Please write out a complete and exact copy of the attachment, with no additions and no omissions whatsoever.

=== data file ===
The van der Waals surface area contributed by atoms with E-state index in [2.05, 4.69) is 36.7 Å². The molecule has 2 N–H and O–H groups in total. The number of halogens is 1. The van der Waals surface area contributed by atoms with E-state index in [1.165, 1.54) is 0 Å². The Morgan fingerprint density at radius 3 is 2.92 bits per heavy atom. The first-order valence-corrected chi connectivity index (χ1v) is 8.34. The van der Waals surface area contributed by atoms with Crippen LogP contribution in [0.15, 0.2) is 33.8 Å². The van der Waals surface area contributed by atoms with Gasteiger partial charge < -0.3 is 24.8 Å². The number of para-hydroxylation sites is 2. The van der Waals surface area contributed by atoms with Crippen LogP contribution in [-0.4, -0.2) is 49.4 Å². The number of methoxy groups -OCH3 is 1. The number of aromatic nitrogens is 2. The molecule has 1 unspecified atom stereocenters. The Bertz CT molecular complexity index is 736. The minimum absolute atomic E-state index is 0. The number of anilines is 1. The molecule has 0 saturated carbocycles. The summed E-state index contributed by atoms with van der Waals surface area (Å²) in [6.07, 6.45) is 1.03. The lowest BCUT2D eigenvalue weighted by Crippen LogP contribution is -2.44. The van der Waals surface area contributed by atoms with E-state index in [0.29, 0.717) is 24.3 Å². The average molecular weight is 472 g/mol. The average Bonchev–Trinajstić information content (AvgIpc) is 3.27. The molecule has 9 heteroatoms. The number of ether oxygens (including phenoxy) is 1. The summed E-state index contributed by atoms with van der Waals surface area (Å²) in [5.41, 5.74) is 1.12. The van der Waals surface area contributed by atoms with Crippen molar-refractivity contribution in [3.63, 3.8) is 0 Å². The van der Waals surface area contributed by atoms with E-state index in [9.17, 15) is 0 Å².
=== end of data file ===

The van der Waals surface area contributed by atoms with E-state index in [2.05, 4.69) is 36.7 Å². The molecule has 2 N–H and O–H groups in total. The number of halogens is 1. The van der Waals surface area contributed by atoms with E-state index in [1.165, 1.54) is 0 Å². The Morgan fingerprint density at radius 3 is 2.92 bits per heavy atom. The first-order valence-corrected chi connectivity index (χ1v) is 8.34. The van der Waals surface area contributed by atoms with Crippen LogP contribution in [0.15, 0.2) is 33.8 Å². The van der Waals surface area contributed by atoms with Gasteiger partial charge < -0.3 is 24.8 Å². The number of para-hydroxylation sites is 2. The van der Waals surface area contributed by atoms with Crippen LogP contribution in [-0.4, -0.2) is 49.4 Å². The number of methoxy groups -OCH3 is 1. The number of aromatic nitrogens is 2. The molecule has 1 unspecified atom stereocenters. The Bertz CT molecular complexity index is 736. The minimum absolute atomic E-state index is 0. The number of anilines is 1. The molecule has 0 saturated carbocycles. The summed E-state index contributed by atoms with van der Waals surface area (Å²) in [6.07, 6.45) is 1.03. The lowest BCUT2D eigenvalue weighted by Crippen LogP contribution is -2.44. The van der Waals surface area contributed by atoms with E-state index in [0.29, 0.717) is 24.3 Å². The average molecular weight is 472 g/mol. The average Bonchev–Trinajstić information content (AvgIpc) is 3.27. The molecule has 9 heteroatoms. The number of ether oxygens (including phenoxy) is 1. The summed E-state index contributed by atoms with van der Waals surface area (Å²) in [5.41, 5.74) is 1.12. The van der Waals surface area contributed by atoms with Crippen molar-refractivity contribution in [3.63, 3.8) is 0 Å². The van der Waals surface area contributed by atoms with E-state index in [9.17, 15) is 0 Å².